Published By Janet Gershen-Siegel at February 27, 2018
It is, unfortunately, pretty easy to wreck your bank credit.
Before going any further, do you know the difference between bank credit and business credit? Business credit is the full and complete amount of money that your small business can get from all manner of creditors. That means the banking system, credit unions, credit card companies, suppliers (under what’s called trade credit or vendor credit or trade lines), and leasing companies.
Bank credit, on the other hand, is the full amount of borrowing capacity which a small business can get from the banking system only. Hence it is essentially a smaller subset of business credit.
A small business can get more business credit quickly, so long as it has at least one bank reference and an average daily account balance of at least $10,000 for the most recent three month time period. This set up will yield a bank rating of a Low-5 (which means it is an Adjusted Debt Balance of from $5,000 to $30,000).
A lower rating, like a High-4, or balance of $7,000 to $9,999 will not automatically reject the small business’s loan application. However, it will slow down the approval process.
A bank credit rating is the average minimum balance as maintained in a business bank account over a three month long period. Hence a $10,000 balance will rate as a Low-5, a $5,000 balance will rate as a Mid-4, and a $999 balance will rate as a High-3, etc.
A small business’s chief goal should always be to maintain a minimum Low-5 bank rating (or, an average $10,000 balance) for at least three months. This is because, without at least a Low-5 rating, the majority of banks will operate under the assumption that the business has little to no ability to repay a loan or a business line of credit.
One thing to keep in mind — you will never actually see this number. The bank will just keep this number in its back pocket.
The numbers work out to the following ranges:
· High-5 — account balance of $70,000–99,999
· Mid-5 — account balance of $40,000–69,999
· Low-5 — balance of $10,000–39,000 (your small business needs this level bank score or better)
· Mid-4 — $4,000–6,999
· Low-4 — $1,000–3,999
Here are seven ways you can leave your bank credit in tatters.
Don’t maintain a minimum balance for at least three months. Since every bank credit cycle is based on the previous three months, a continually seesawing balance should damage your bank credit.
Don’t bother to assure that your business bank accounts are reported exactly the same way all of your business records are, and with the exact same physical address (no post office box) and phone number. Sow confusion in this area by changing one and not another, or not correcting an error if there is one.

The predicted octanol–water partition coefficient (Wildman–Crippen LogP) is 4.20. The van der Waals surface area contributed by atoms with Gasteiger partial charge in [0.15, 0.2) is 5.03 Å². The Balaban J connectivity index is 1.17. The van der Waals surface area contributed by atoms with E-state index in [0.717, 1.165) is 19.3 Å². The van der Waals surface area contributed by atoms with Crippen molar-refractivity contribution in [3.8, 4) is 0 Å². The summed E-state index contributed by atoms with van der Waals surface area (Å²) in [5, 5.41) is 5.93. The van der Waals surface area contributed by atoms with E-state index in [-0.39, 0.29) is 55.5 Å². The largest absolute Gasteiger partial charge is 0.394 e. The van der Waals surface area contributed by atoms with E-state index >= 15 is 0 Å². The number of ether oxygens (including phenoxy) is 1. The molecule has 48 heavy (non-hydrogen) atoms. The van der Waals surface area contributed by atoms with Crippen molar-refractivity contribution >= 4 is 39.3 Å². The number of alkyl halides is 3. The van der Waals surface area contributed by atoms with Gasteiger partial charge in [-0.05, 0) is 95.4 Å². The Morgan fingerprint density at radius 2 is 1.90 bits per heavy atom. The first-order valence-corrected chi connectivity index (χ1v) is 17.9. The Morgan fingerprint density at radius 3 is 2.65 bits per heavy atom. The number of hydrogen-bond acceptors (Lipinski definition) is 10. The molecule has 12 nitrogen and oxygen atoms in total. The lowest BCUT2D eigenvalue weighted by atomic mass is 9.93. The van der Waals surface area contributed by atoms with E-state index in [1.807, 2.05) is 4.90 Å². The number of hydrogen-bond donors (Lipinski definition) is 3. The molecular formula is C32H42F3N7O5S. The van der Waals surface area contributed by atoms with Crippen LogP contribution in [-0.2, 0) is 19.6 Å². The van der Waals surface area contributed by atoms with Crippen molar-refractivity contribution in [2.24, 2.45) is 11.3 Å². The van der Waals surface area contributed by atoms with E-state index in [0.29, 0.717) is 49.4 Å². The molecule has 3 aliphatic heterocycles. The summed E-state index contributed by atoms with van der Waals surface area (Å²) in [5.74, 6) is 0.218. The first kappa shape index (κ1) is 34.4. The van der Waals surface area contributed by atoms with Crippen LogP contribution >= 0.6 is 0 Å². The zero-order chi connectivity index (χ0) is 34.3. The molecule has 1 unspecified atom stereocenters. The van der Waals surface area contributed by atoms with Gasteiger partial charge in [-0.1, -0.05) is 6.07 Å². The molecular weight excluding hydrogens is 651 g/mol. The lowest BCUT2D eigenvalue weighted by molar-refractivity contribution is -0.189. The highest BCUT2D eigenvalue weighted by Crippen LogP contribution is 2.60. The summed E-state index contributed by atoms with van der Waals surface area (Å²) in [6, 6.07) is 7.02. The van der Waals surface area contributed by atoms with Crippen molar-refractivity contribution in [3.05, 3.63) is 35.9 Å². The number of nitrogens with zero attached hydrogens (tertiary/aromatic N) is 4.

To go along with #6, don’t make sure that every credit agency and trade credit vendor, every record keeper (of financial records, income tax, web addresses and e-mail addresses, directory assistance, etc.), lists the business name and address the exact same way. No lender is going to stop to consider all of the ways that a business might be listed, when they look into the business’ creditworthiness. Therefore, if they are unable to find what they need easily, they will just deny the application. So make sure your records are a mess!
Never manage your bank account responsibly. This means that your small business should not avoid writing non-sufficient funds (NSF) checks at all costs, because those decimate bank ratings. Non-sufficient-funds checks are something which no business can afford to let happen.
Balancing checkbooks and accounts is so dull anyway. You’ve got enough money without even making sure, right?
To add to #4, don’t add overdraft protection to your bank account as soon as possible, in order to avoid NSFs. Why bother thinking ahead or planning for the future? Everything is going to be great forever, right?
Don’t let your business show a positive cash flow. The cash coming in and leaving your company’s bank account should reflect a positive free cash flow. A positive free cash flow is the amount of revenue left over after your company has paid all of its expenses. When an account shows a positive cash flow it indicates your business is generating more revenue than is used to run the company. That means the bank will feel your business can pay its bills.
So if you really want to wreck your bank credit, buy whatever’s expensive for your business so your expenses outstrip your profits. Doesn’t every factory deserve plush carpeting in the loading dock?
Banks are highly motivated to lend to a business with consistent deposits. And a business owner must also make regular deposits in order to maintain a positive bank rating. The business owner must make a lot of consistent deposits, more than the withdrawals they are making, in order to have and maintain a good bank rating. If they can do that, then they will have a good bank credit score.
Consistency is the hobgoblin of little minds, right? Ralph Waldo Emerson said that, and he said it over 100 years ago so that’s got to be the best way to handle your company’s bank deposits, right?
Yes, you can wreck your bank credit these seven ways. So don’t! Because if you wreck your bank credit, you’ll also tank your business. And no one, not even the ghost of Ralph Waldo Emerson, wants to see that happy.